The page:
I have him go and visit all sorts of people from the character’s past. Siblings. Schoolteachers. Ex-comrades and ex-spouse. Coworkers. Drinking buddies. Parole officers. Parents.
He gets them talking, and then he listens, nodding and smiling here and there, occasionally prompting them to go a little deeper. And they talk. They all talk. Sometimes for a long time.
Sometimes he has to interrupt them to tell them that he’s found out all he needs to know. But he’s always gentle and polite when he does.
There’s one crucial feature to this technique:
I don’t write any of it down.
I play out the scene consciously, in my imagination. I articulate every word of the conversation – sometimes I catch myself doing it aloud. Which is fine. If people know you’re a writer.
This way I find out everything I could possibly want to know about the character. Usually, somewhere in there, there’s a detail – an event, a characteristic, an experience – from the character’s past that will give me what I need.
In this case, among other things, I found out that she ran away from her boarding school aged 11, and tried to get to India, alone. She got as far as Turkey before turning back. In all, the trip took her nearly 2 years. The school hushed it up.
That part was complicated and a little far-fetched. Her parents were in the colonial service in India, and she was supposed to stay at the school during the winter and spring breaks.
But you see, it doesn’t matter that it was far-fetched, because the reader is never going to know.
You don’t have to use a Secret Service Recruitment Officer. Sometimes I use a favorite TV detective (Morse and Columbo are very effective, I find). Sometimes I make the rounds in person.
What I’m doing is building up backstory for the character, so that I know her. I know her truth. I know what she would do.
And because I’m looking for someone who would make those bad decisions, who would be reckless, who would assume that whatever happens she can find her own way home… that is exactly what I find.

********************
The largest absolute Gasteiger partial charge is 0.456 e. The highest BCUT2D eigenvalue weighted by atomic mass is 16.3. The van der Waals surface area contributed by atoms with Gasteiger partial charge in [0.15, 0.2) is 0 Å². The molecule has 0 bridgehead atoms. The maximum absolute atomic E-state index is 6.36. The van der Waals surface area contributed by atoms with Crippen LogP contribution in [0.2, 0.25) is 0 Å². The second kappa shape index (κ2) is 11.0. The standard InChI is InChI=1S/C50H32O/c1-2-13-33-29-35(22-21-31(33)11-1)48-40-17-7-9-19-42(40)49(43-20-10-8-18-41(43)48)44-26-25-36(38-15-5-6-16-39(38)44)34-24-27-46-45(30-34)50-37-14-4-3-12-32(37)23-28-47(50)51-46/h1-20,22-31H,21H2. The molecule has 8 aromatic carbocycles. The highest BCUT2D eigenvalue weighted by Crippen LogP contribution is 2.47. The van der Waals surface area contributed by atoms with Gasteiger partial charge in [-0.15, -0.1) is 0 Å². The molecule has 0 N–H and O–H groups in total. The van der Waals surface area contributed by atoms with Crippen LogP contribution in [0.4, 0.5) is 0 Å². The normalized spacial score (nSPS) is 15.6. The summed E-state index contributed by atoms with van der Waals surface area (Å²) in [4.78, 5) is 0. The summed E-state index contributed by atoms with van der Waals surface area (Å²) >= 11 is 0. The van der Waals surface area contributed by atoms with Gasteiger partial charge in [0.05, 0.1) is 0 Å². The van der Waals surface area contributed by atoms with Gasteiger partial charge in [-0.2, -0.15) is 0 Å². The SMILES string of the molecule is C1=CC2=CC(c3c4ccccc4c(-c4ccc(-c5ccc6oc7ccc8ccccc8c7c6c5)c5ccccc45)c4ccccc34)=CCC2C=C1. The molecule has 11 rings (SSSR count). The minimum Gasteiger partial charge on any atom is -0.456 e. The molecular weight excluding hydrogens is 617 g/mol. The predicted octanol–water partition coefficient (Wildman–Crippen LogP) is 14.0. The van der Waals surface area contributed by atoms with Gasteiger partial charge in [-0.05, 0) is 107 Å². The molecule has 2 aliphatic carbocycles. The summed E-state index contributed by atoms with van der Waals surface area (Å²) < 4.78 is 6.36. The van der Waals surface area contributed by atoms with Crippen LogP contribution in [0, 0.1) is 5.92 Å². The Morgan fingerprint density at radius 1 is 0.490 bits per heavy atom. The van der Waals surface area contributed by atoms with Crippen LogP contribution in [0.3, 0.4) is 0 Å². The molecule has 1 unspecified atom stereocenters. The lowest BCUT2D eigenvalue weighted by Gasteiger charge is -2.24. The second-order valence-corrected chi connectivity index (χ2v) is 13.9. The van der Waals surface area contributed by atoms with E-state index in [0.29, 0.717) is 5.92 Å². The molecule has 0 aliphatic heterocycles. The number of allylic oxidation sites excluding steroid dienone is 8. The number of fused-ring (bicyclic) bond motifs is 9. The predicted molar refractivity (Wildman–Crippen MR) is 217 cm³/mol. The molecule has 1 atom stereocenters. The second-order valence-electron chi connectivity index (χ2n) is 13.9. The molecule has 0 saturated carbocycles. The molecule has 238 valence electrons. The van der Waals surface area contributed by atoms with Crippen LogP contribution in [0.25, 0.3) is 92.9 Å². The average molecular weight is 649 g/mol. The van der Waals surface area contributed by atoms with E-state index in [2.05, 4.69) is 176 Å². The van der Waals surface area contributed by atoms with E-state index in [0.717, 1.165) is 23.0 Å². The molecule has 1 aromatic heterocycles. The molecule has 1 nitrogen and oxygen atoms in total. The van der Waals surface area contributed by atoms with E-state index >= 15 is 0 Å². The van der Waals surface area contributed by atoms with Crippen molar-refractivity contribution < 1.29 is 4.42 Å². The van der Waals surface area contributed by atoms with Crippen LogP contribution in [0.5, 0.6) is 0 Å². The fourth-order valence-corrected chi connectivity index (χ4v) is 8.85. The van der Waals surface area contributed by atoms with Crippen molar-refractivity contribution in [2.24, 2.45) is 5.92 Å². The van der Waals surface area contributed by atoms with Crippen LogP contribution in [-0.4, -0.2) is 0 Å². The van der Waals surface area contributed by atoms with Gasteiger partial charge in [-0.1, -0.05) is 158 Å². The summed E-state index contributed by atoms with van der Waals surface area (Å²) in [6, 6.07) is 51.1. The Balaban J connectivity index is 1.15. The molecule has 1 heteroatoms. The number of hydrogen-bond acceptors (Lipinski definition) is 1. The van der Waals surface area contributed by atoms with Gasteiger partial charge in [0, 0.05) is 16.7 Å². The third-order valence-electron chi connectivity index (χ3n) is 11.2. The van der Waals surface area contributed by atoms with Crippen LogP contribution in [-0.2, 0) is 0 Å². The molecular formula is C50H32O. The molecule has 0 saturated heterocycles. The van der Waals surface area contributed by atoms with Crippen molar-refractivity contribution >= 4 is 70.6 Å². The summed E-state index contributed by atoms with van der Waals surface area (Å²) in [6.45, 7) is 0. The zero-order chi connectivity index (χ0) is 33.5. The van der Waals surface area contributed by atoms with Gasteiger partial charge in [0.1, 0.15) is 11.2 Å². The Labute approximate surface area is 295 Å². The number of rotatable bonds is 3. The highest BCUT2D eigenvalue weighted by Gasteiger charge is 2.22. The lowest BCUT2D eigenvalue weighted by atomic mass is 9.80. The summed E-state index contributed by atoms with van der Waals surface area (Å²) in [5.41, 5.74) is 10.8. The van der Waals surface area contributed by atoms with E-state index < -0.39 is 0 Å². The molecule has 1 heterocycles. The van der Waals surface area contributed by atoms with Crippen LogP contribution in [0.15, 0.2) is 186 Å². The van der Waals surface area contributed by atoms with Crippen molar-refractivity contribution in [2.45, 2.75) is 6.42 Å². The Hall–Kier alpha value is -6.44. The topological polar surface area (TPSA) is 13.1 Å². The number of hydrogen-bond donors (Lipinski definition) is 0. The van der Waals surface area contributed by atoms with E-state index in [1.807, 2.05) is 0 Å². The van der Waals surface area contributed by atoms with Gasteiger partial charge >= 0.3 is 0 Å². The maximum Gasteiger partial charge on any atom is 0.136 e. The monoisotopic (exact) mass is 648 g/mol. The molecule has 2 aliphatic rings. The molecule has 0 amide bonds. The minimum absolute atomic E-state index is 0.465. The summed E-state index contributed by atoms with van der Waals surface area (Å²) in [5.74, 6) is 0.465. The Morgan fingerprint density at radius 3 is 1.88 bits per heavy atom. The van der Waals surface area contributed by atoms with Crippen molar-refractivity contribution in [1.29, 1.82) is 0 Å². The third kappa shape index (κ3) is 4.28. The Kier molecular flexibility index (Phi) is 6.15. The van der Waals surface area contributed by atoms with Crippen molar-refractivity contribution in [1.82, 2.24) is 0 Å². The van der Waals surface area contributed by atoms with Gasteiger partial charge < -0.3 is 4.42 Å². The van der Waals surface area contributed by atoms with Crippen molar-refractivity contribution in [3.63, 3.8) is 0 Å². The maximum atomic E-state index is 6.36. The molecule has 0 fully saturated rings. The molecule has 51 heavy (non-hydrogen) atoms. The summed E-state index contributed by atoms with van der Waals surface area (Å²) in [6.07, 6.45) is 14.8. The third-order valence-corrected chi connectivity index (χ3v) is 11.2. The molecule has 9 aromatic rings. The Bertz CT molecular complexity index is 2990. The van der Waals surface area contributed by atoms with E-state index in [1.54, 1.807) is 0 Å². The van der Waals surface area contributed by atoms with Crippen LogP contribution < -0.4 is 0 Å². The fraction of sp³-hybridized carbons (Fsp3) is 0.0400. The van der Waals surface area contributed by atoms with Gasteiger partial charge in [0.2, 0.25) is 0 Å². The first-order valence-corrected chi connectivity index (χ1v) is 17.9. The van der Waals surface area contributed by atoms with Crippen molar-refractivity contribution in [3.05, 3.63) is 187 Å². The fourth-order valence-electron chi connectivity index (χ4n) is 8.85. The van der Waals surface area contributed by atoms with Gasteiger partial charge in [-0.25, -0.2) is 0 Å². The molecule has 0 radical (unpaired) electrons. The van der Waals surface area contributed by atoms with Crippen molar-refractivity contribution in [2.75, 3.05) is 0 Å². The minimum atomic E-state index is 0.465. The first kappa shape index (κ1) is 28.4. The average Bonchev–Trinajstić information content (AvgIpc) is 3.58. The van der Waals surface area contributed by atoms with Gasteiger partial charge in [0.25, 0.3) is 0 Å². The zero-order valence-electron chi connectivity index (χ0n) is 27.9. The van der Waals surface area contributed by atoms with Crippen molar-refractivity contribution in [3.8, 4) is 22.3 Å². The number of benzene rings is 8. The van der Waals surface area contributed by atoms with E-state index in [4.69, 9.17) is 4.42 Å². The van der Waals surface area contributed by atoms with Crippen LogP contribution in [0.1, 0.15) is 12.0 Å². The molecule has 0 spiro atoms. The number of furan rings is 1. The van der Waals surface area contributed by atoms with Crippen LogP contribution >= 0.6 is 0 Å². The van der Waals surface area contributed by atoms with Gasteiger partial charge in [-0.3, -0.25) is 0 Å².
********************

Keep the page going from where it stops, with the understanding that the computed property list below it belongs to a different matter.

Weighing the World
When it comes to worldbuilding, I call on a different member of staff. This one does have a name. His name is Reg, and Reg is a Loss Adjuster for the largest insurance firm in the universe.
He’s ancient, profoundly cynical, infinitely patient and bottomlessly curious. When I really need to know if my story world will stand up to scrutiny, Reg and I go out into the world, and he asks questions about how it all fits together.
If we meet anyone, they get a patient, polite, third degree. Whatever we see, whatever we do, is scrutinized and studied until Reg is satisfied that it is able to serve its intended purpose.
To work with Reg, generally I take a long walk in the real world. So again, I write nothing down. But any world that looks real, and true, through Reg’s eyes, will stand up to any scrutiny.
And Reg will keep watching, over my shoulder, as I step into new scenes, to ensure that everything fits with everything else. To ensure that it’s all possible.
It is Who You Know
You see, backstory used to ensure that you, the author, know all the details of your character’s past. Because you know them, the character’s behavior will always be consistent with them.
And a result of that consistency, the reader will perceive, dimly, that behind the character’s actions, there is past that informs and explains them. The reader will be able to guess at some of it, and you will be able to drop small hints, clues, and revelations, that will confirm what the reader has suspected.
That will make the reader think: Oh, yes. That was obvious all along.
Backstory will ensure that you, the author, know all the details of the workings of your story world – whether its the Bronx in 1973 or one of the Icy Moons of Jupiter.
Because you know them, the world will always be internally consistent. Everything will be only where it can, or must, be. So much so, in fact, that will a little sparse description, you will convey enough to the reader that he will imagine exactly the same setting as you do.
The reader will perceive, dimly, that behind all the action in the foreground, there is a whole world supporting it. Behind the hotdog stand, there’s a whole supply-chain economy.
Behind the interplanetary probe, there’s a whole pyramid of logistics – that you won’t have to describe in detail, not because you don’t know what it is, but because you do.
The reader will be able to guess at some of it, and you will be able to drop small hints, clues, and revelations, that will confirm what the reader has suspected.
That will make the reader think: Oh, yes. I could see that.
Don’t Write it Down
Of course, you can write down your backstory. If you’re planning an epic or a lengthy series, it might help your sanity to have a database or card-index.
It’ll help you to avoid continuity errors and retcons. But as you get more experienced, I hope you’ll abandon the crutch of written backstory, and keep it all as what you know about your characters and their world.
In the end, however you go about creating or discovering the backstory, the bottom line is this:
If you know the backstory, your book will be the stronger for it. Your characters will be more compelling, your world more believable.
If you keep the backstory to yourself, it will be easier and quicker to write, and your reader won’t lose patience, or skip or ignore whole pages at a time.
But even more than that, the reader will discover the world like exploring a new landscape, and discover the characters like making new friends.
It will be a source of joy and excitement, and most of all, of reader satisfaction.